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Daytime TV is embracing black entertainers; prime time, less so

As hosts of daytime game and talk shows, African Americans have been pulling in big ratings. But at night, it seems networks are still hesitant to air shows starring minorities.

November 09, 2013|By Greg Braxton and Meg James

Television has a split image: one by day and another by night.

In the daytime, blacks and other people of color are a prominent presence, hosting popular talk shows and playing juicy roles in soap operas. But at night, minorities are largely sidelined, with white performers holding most of the marquee roles.

The industry's Jekyll-and-Hyde approach to diversity is underscored by the controversy engulfing NBC's "Saturday Night Live." The sketch comedy series came under fire from within its own ranks and from outside observers who decried the show's long-standing lack of ethnic diversity.

In its 38 years, the show has had only four African American women as regular cast members. Just 10 black men, including current performers Kenan Thompson and Jay Pharoah, have made the roster.

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No black women have been regulars since Maya Rudolph left in 2007.

"SNL" producers attempted to make light of the situation by having last week's guest host, black actress Kerry Washington, play First Lady Michelle Obama and Oprah Winfrey (and almost Beyonce) in quick succession, underscoring the fact that there weren't any other black women to play the roles.

Network executives say they are committed to increasing diversity — especially in prime time, when most people are watching. But daytime programmers have aggressively been recruiting prominent black personalities, giving Queen Latifah, Cedric the Entertainer, Steve Harvey, Michael Strahan and others plum shows that have drawn huge audiences.

When the sun goes down, much of that cultural flavor drains. Only a handful of returning network series — including ABC's "Scandal," starring Washington; Fox's "The Mindy Project," with Indian American actress Mindy Kaling; and CBS' "Elementary," with Asian American actress Lucy Liu — feature minorities in lead roles.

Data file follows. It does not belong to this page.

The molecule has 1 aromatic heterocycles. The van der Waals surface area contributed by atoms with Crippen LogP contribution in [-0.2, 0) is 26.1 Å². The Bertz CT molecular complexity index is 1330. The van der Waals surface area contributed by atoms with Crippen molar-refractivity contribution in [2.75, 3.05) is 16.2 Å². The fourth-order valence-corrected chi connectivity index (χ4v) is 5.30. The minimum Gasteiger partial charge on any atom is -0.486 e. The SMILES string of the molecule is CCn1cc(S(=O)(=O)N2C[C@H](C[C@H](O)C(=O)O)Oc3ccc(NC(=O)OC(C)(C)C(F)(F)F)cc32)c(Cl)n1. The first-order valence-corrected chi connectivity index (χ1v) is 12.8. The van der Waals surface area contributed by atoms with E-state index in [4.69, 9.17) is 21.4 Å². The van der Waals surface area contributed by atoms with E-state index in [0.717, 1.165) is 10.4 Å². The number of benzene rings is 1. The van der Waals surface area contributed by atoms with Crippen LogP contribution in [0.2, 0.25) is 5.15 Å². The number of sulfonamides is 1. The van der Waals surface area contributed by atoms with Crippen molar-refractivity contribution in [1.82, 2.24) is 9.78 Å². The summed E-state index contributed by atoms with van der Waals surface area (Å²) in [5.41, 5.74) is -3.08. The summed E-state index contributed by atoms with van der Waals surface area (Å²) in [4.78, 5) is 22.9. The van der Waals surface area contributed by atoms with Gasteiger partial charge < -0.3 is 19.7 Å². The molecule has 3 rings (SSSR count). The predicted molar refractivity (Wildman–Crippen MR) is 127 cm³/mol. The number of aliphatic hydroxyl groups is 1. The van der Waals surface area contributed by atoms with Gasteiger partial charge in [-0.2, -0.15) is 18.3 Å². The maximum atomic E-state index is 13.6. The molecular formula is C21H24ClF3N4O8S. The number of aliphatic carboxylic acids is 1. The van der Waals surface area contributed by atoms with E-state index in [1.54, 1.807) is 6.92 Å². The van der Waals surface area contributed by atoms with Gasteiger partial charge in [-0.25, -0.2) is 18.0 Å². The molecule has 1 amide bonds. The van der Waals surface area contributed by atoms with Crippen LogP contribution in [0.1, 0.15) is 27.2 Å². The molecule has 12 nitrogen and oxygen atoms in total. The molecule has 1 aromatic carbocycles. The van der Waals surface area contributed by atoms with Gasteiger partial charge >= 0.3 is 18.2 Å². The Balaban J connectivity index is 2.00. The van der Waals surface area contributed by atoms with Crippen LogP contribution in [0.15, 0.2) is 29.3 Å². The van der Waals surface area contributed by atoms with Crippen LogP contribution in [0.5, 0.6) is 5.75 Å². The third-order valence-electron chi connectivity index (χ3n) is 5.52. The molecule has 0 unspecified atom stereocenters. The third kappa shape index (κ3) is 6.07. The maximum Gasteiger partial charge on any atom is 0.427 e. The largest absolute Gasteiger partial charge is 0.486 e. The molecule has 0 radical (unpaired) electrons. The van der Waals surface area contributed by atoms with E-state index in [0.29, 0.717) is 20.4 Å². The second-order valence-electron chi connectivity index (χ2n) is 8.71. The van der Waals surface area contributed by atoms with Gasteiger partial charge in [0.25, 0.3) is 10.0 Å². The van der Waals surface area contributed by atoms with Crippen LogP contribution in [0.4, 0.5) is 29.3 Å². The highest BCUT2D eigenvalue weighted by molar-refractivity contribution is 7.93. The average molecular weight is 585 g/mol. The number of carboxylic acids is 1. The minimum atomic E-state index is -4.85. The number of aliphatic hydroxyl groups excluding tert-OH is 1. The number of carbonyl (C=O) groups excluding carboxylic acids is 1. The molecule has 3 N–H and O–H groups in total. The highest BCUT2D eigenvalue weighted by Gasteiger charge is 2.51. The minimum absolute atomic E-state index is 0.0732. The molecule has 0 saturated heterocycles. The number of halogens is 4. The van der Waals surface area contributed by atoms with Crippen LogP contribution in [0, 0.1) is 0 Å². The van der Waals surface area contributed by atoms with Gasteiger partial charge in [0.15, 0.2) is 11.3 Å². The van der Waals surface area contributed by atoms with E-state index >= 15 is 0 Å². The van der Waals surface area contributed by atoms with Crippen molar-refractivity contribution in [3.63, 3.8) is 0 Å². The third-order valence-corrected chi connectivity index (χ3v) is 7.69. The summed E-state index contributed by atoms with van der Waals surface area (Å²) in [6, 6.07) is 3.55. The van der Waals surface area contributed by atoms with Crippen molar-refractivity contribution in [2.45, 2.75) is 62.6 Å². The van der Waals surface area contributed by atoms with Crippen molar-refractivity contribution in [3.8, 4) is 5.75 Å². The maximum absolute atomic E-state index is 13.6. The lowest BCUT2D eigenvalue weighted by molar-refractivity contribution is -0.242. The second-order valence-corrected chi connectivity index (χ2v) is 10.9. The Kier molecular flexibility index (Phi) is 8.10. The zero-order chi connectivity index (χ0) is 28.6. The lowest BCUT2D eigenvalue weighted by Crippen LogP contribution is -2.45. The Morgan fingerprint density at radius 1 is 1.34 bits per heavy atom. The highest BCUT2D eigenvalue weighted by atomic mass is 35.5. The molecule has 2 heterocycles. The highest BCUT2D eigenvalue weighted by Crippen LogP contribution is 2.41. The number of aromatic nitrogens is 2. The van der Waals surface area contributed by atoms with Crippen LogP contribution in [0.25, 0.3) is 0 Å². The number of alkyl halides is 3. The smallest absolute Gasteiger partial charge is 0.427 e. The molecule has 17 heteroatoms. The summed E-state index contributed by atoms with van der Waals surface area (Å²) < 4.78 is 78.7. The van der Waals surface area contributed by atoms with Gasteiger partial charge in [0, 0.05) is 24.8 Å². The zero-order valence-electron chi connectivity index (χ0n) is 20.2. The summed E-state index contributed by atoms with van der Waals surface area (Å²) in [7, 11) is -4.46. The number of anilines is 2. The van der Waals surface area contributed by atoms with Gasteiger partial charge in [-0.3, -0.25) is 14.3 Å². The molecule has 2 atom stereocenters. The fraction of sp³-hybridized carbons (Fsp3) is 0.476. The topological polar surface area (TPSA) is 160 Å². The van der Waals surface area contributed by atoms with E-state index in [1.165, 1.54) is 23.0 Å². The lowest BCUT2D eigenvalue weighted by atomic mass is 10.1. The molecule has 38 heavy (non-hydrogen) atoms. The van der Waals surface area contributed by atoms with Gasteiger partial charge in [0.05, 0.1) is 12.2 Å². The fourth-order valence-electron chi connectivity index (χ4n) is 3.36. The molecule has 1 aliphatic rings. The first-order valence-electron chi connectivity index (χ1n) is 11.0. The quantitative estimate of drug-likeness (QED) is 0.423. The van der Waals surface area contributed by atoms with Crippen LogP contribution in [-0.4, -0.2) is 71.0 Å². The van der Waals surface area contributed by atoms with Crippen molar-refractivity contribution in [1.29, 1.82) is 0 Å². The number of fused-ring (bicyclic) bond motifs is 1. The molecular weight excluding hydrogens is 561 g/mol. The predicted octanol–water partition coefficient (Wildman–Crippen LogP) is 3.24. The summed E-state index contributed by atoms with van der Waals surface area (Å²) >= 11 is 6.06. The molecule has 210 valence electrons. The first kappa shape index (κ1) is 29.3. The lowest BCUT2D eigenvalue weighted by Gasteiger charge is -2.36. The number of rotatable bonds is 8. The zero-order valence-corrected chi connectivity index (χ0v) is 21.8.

The contrasting pictures reflect different economic approaches and expectations: The audiences and budgets for morning and afternoon shows are considerably smaller than for programs in prime time, where the risks are greater and more expensive. Television executives also develop shows with an eye toward international markets, and they worry that some foreign buyers might be less likely to buy a show with an ethnic lead.

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"There's a lot more at stake in prime time, with productions that involved large casts, a slew of writers and technicians," said Darnell Hunt, head of the Ralph J. Bunche Center for African American Studies at UCLA, which is conducting an analysis of the diversity of casts on cable and network series.

Looking for the broadest possible appeal, Hunt said, network executives almost always favor white leads for prime-time shows.

When characters of color are cast in those nighttime shows, he added, they "are part of an ensemble — the shows are not about them. In daytime, the people of color can be the star — the host of a game show or the head of a talk show."

Daytime programmers said President Obama's election prompted them to consider retooling their lineups to add more racially diverse personalities. In 2010, Steve Harvey became the first African American host of the game show "Family Feud." Ratings began to climb and then skyrocketed 40% last year to an average of 7 million viewers — the 37-year-old program's highest ratings since 1990.

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Cedric the Entertainer, who became host of Walt Disney Co.'s syndicated "Who Wants to be a Millionaire" show in September, thinks black actors and personalities can draw big audiences in prime time if only they are given a chance.

The problem, he said, is that there are too few minorities in positions of power in the industry.

"It's that combination of economics and not having that voice in the boardroom who understands our story, our humor and our point of view," Cedric said. "Jerry Seinfeld and Ray Romano did not have shows that started out as juggernauts, but there was somebody in those boardrooms who understood them and had faith."

That said, there are more blacks behind the scenes now than in the past, including Shonda Rhimes, the executive producer behind the ABC shows "Scandal" and "Grey's Anatomy, and Pearlena Igbokwe, a top programming executive at NBC. And of course, one of the biggest TV stars of any race is Winfrey, who came to fame on daytime.

J. Fred MacDonald, a media historian and author of the book "Blacks and White TV," said there are also more African Americans onscreen, even at night.

"We as a country have evolved," he said.

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